- Community - open to all children and young people in the city, for example, swimming pools, leisure centres, libraries, playgrounds, Brownies, Scouts, holiday play schemes, cinemas, bowling, dance lessons and so on. However, some individuals will need additional support to access these mainstream services. We can select a suitable support worker to enable a child or young person to attend a community activity of their choice. They will be supported and encouraged to reach their full potential in the pursuit of their chosen activity. Examples of other 1:1 Community Support opportunities are learning to use public transport, shopping and money management, booking and attending appointments such as the hairdressers and mentoring support.
- Short Breaks Direct Payment - In some circumstances, parents and carers prefer to arrange their own support. A Short Breaks Direct Payment allows families the flexibility, choice and control of choosing their own short break activity and employing their preferred carer. We can also signpost families to organisations that are able to advise how to choose a suitable carer. Up to twice a year families need to provide us with evidence of appropriate spending. An example of some of the current activities now being enjoyed through this scheme are climbing, fishing, gym, volunteering, use of public transport, life skills, specialist activity weekend break, Girls Brigade, Scouts and snowboarding.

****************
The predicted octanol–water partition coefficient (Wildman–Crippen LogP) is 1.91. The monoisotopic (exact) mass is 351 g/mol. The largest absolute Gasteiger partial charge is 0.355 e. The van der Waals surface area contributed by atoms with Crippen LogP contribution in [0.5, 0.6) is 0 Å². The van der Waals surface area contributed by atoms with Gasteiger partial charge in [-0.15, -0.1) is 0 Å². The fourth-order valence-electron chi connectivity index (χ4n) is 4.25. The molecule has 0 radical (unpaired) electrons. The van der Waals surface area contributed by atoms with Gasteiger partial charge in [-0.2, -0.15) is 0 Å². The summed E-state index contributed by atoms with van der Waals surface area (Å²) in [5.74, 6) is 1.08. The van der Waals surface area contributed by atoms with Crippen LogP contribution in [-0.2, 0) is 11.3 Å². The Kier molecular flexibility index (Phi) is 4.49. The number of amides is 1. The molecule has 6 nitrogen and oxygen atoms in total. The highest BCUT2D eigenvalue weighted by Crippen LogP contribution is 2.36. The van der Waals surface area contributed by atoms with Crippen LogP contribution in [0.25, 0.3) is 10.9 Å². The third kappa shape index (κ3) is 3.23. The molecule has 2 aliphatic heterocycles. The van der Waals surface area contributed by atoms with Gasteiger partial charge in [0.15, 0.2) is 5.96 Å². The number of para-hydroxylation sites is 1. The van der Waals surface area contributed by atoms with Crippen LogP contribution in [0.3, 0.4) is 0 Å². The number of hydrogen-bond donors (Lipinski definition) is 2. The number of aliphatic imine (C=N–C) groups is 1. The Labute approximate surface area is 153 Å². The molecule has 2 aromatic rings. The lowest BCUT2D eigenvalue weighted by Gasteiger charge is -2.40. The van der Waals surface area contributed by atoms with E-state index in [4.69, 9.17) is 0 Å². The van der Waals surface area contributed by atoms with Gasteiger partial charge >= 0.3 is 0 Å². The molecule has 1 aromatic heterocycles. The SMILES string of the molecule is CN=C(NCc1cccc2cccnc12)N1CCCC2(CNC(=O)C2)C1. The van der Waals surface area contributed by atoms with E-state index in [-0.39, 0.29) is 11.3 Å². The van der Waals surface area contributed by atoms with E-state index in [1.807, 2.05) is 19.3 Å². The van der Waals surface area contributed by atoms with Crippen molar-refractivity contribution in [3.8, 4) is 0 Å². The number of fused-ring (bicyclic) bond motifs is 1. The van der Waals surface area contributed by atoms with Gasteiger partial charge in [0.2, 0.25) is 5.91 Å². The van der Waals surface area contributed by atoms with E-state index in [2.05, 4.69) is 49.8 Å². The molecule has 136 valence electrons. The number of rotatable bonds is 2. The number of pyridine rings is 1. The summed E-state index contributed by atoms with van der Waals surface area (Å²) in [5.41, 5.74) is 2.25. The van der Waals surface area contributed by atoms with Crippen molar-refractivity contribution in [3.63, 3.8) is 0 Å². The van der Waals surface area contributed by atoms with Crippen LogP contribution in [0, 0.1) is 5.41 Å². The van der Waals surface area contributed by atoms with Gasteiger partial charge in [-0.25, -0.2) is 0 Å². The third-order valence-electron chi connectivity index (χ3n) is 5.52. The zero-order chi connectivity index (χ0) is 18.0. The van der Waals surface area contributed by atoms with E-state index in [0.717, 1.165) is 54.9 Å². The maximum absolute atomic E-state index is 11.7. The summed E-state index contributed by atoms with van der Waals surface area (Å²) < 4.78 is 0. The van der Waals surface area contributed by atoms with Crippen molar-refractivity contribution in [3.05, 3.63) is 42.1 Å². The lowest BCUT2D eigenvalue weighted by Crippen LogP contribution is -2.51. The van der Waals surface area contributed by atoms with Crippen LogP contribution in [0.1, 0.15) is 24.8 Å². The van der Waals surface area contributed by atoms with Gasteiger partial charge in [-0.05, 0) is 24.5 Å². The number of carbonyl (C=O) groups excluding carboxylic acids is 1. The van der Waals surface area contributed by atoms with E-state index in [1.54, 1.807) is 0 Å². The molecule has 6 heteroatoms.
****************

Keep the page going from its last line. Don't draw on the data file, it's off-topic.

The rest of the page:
What do families say about the service?
(Please note that names have been changed to protect identities)
They encourage and nurture him. They allow him to gain independence away from me in a safe environment where he is learning and socialising. Without it my son would not have progressed and I as a parent would not have had the support to feel comfortable to allow him into the care of others, enabling me to have moments of much needed respite.
Mother of Oliver (aged 17), who attends a Specialist Group.
I think all of the outcomes are important. The support of the service means that Helen can attend a dance class with other children in the community who do not have special needs and is accepted and included and is able to take part in dance shows. I am happy and confident that she is being looked after and is safe and Helen loves going and has made lots of friends.
Mother of Helen (aged 5). Helen receives a Short Breaks Direct Payment.
I don’t like it when I can’t go out with my support worker for whatever reason”